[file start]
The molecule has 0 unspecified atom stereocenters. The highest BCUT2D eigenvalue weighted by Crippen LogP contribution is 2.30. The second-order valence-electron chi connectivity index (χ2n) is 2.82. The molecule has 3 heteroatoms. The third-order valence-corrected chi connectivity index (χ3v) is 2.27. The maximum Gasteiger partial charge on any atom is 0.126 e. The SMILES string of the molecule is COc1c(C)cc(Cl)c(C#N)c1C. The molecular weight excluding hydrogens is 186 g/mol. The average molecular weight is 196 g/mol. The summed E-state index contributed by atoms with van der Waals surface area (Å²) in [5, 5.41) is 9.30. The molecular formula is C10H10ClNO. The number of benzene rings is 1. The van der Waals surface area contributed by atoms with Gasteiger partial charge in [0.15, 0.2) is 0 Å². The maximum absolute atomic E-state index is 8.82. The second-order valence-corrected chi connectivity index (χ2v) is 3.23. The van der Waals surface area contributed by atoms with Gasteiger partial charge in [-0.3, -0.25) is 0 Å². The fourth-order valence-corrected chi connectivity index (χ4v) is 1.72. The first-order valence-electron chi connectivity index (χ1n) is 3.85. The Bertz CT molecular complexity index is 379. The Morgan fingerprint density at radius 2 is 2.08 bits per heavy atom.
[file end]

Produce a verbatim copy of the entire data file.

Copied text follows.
The molecule has 0 unspecified atom stereocenters. The highest BCUT2D eigenvalue weighted by Crippen LogP contribution is 2.30. The second-order valence-electron chi connectivity index (χ2n) is 2.82. The molecule has 3 heteroatoms. The third-order valence-corrected chi connectivity index (χ3v) is 2.27. The maximum Gasteiger partial charge on any atom is 0.126 e. The SMILES string of the molecule is COc1c(C)cc(Cl)c(C#N)c1C. The molecular weight excluding hydrogens is 186 g/mol. The average molecular weight is 196 g/mol. The summed E-state index contributed by atoms with van der Waals surface area (Å²) in [5, 5.41) is 9.30. The molecular formula is C10H10ClNO. The number of benzene rings is 1. The van der Waals surface area contributed by atoms with Gasteiger partial charge in [0.15, 0.2) is 0 Å². The maximum absolute atomic E-state index is 8.82. The second-order valence-corrected chi connectivity index (χ2v) is 3.23. The van der Waals surface area contributed by atoms with Gasteiger partial charge in [-0.3, -0.25) is 0 Å². The fourth-order valence-corrected chi connectivity index (χ4v) is 1.72. The first-order valence-electron chi connectivity index (χ1n) is 3.85. The Bertz CT molecular complexity index is 379. The Morgan fingerprint density at radius 2 is 2.08 bits per heavy atom.